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Many project managers in a structured PMO environment know that they have to do presentations before management or clients providing management level status updates about their project or program. As the performance review time comes and project managers want promotion accompanied by increased compensation, how much they have used their project performance as catalytic vehicles to promote their personal brand is often not understood by many project managers. Little do many realize the type and structure of presentations in the first place in engaging with the stakeholders and use these presentation styles to their strategic advantage, building their own individual personal brand.
For instance, when the performance review time comes, why should they be considered for a promotion? Granted their ability to deliver projects on budget, on the scope, and on time (often called by OBOSOT) is critical. But, despite the best efforts of a project manager to proactively identify risks and have risk response strategies to address these risks, the external environmental factors may adversely impact the project contributing to schedule slips, cost overruns, customer dissatisfaction, or project terminations. The management presentations, stage gate reviews, and health checks are an opportunity to engage with the stakeholders to address all these issues!
The project manager’s ability to engage with the stakeholders managing their expectations proactively, thinking through the transition of the project to operations and sustaining the benefits for the performing organization, and communicating these results with the subsequent impacts on the project positions the stakeholders to represent their interests to their management. The management presentations that project managers deliver is a critical component of this stakeholder engagement that further serves as an essential input to building a personal brand.
The presentations in general fall under three categories, namely informative, persuasive, or explanatory.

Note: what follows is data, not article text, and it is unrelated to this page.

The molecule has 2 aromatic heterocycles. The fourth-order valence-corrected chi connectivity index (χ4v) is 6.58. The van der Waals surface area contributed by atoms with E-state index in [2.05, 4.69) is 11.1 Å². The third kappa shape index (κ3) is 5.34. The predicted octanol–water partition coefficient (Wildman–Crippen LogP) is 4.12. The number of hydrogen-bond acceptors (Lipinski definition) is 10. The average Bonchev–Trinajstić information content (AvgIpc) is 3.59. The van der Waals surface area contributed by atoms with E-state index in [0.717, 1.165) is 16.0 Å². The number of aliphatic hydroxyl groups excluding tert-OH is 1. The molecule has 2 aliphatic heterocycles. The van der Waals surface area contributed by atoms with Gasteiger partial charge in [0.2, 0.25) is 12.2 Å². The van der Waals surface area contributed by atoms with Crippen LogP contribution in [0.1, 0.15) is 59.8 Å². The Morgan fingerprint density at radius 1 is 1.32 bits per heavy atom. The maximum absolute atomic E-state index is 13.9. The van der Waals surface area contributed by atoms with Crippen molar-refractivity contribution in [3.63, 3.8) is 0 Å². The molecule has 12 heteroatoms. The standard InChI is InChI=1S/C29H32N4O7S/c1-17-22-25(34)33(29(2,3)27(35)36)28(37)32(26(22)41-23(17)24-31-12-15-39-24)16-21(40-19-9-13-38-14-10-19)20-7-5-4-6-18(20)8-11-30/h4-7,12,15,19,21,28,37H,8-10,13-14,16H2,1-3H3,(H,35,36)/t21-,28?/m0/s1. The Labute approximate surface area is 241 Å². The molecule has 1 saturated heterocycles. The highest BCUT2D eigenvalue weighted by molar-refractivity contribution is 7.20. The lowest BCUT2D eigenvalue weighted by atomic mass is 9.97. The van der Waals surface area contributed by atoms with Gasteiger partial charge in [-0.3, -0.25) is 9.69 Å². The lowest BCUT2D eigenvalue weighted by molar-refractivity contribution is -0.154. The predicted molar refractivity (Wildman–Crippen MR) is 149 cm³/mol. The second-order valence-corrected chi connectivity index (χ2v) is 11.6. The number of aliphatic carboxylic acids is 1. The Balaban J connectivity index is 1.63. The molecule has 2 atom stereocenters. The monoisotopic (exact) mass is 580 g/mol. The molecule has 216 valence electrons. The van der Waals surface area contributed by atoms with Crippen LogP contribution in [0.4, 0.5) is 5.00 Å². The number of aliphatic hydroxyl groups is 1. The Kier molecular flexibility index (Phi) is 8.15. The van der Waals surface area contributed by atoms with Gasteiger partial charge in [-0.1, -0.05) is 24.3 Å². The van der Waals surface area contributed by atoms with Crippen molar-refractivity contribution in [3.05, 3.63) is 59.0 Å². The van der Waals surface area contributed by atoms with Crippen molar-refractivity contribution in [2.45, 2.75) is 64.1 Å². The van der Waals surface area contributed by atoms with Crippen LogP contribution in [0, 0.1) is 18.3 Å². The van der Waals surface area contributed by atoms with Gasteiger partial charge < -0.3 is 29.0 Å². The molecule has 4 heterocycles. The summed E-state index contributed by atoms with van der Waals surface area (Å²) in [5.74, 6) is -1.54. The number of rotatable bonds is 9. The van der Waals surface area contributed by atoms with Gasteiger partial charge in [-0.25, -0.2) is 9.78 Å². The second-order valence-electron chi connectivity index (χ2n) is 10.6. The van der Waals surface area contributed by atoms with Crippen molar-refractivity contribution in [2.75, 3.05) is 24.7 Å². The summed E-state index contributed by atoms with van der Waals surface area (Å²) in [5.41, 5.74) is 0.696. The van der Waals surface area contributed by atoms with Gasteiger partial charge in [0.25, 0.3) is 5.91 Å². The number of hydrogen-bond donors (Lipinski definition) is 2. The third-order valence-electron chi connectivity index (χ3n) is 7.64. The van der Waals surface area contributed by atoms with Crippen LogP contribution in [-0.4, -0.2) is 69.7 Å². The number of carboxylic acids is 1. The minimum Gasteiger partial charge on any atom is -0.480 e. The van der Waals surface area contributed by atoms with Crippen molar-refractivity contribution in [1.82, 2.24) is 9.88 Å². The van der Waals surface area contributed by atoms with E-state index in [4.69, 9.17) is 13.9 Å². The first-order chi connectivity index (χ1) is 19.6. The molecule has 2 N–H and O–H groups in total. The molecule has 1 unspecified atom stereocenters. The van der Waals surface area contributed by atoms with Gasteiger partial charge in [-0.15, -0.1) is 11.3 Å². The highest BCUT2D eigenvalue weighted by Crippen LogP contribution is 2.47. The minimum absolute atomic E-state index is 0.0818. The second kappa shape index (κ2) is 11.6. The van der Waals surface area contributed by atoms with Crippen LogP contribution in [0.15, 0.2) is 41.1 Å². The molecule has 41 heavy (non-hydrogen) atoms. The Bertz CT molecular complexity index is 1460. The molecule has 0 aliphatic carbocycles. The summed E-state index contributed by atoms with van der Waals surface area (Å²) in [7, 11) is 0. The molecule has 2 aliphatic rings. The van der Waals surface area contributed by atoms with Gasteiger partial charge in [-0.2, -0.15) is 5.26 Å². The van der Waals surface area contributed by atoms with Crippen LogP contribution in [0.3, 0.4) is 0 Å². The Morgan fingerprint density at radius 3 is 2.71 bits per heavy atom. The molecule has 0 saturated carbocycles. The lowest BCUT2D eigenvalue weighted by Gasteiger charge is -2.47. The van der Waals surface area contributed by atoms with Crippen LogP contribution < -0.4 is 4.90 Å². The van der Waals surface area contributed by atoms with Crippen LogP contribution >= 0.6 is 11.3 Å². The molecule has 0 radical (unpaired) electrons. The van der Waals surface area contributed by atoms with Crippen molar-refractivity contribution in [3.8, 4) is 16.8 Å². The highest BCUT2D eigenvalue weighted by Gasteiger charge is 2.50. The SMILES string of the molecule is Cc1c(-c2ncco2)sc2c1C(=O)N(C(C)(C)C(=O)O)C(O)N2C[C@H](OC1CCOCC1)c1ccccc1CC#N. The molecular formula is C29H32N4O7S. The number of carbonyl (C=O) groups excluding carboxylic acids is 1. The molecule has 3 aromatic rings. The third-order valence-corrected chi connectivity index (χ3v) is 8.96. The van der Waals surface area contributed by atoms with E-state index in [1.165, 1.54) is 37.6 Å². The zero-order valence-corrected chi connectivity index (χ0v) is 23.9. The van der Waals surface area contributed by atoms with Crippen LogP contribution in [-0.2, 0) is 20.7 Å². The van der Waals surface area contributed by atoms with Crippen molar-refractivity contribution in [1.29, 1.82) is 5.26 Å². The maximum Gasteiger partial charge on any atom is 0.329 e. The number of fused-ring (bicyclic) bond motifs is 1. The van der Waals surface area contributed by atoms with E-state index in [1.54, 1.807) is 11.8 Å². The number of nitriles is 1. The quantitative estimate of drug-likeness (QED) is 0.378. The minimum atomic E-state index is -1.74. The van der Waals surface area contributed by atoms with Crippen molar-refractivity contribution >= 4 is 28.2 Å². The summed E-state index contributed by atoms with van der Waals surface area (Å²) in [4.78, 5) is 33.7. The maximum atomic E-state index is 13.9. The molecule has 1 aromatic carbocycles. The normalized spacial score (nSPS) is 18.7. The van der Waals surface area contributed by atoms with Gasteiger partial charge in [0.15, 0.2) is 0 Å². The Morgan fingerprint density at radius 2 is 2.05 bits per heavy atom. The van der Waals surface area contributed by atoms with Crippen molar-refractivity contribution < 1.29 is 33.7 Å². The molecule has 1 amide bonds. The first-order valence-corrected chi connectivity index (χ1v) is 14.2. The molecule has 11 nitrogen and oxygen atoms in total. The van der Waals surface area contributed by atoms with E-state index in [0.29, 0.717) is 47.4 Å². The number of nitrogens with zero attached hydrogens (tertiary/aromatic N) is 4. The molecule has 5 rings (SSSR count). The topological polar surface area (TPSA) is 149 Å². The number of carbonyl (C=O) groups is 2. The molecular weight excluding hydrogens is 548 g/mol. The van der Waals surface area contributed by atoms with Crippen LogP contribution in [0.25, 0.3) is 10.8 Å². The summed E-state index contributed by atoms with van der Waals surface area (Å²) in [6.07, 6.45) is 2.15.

- The “informative presentations” often summarize status updates of a project and review reports and variance analysis to project team members, project sponsor, and some senior members of management depending on the project visibility.
- The “explanatory presentations” involve workshop or training style presentations where stakeholders or team members across the functions are trained to understand the processes, tools, policies, procedures, etc. The goal is building team morale, addressing change management, training on tools and technologies, understanding processes, etc.
- The “persuasive presentations” focus on lobbying for a solution and presenting a strategy providing substantial reasons for the reasons, risks (threats/opportunities), impacts or benefits on failure in a reasonable time. The audience in this presentation is often the senior management including the sponsor involved in the decision making.
This persuasive meeting, for instance, is a moment for management to know more about your critical thinking and leadership skills. The explanatory session demonstrates your facilitation skills as well as your ability to be a change agent across the organization on realizing the value of the benefits derived from your project, program, product, or portfolio outcomes. The informative meeting is the opportunity to shine to the leadership that you are managing potential risks and addressing costs of quality proactively more than the project outputs. These presentations are the unscheduled interviews for the project managers where the senior leadership takes copious notes on how well you presented the solution and how thorough your analysis was aligned with the strategic objectives. It is these presentations that come vividly to the senior management’s mind with their mind voice reinforcing your need for a promotion.